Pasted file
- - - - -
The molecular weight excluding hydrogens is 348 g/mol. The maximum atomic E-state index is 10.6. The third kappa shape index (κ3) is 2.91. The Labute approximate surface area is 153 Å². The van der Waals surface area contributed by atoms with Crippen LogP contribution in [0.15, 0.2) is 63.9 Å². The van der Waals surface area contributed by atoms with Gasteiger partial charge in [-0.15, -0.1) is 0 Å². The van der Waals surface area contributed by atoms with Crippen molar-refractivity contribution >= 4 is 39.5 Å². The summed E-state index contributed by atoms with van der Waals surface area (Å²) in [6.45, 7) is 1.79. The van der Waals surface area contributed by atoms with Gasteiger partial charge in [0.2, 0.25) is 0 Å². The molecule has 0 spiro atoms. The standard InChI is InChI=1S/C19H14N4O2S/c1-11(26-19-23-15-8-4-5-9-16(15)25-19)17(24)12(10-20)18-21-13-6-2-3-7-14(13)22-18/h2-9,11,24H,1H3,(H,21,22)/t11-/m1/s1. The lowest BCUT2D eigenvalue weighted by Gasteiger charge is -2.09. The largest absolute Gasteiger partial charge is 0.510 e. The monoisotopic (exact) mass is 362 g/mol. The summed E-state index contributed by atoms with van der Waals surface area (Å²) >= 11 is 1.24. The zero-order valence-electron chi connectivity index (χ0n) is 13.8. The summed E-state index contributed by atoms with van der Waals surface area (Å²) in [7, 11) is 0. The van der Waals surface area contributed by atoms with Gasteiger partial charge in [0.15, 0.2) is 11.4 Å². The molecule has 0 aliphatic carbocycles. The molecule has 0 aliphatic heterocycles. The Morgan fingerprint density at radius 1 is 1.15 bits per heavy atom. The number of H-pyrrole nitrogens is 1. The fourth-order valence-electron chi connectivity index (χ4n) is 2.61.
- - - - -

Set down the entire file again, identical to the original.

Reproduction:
The molecular weight excluding hydrogens is 348 g/mol. The maximum atomic E-state index is 10.6. The third kappa shape index (κ3) is 2.91. The Labute approximate surface area is 153 Å². The van der Waals surface area contributed by atoms with Crippen LogP contribution in [0.15, 0.2) is 63.9 Å². The van der Waals surface area contributed by atoms with Gasteiger partial charge in [-0.15, -0.1) is 0 Å². The van der Waals surface area contributed by atoms with Crippen molar-refractivity contribution >= 4 is 39.5 Å². The summed E-state index contributed by atoms with van der Waals surface area (Å²) in [6.45, 7) is 1.79. The van der Waals surface area contributed by atoms with Gasteiger partial charge in [0.2, 0.25) is 0 Å². The molecule has 0 spiro atoms. The standard InChI is InChI=1S/C19H14N4O2S/c1-11(26-19-23-15-8-4-5-9-16(15)25-19)17(24)12(10-20)18-21-13-6-2-3-7-14(13)22-18/h2-9,11,24H,1H3,(H,21,22)/t11-/m1/s1. The lowest BCUT2D eigenvalue weighted by Gasteiger charge is -2.09. The largest absolute Gasteiger partial charge is 0.510 e. The monoisotopic (exact) mass is 362 g/mol. The summed E-state index contributed by atoms with van der Waals surface area (Å²) >= 11 is 1.24. The zero-order valence-electron chi connectivity index (χ0n) is 13.8. The summed E-state index contributed by atoms with van der Waals surface area (Å²) in [7, 11) is 0. The van der Waals surface area contributed by atoms with Gasteiger partial charge in [0.15, 0.2) is 11.4 Å². The molecule has 0 aliphatic carbocycles. The molecule has 0 aliphatic heterocycles. The Morgan fingerprint density at radius 1 is 1.15 bits per heavy atom. The number of H-pyrrole nitrogens is 1. The fourth-order valence-electron chi connectivity index (χ4n) is 2.61.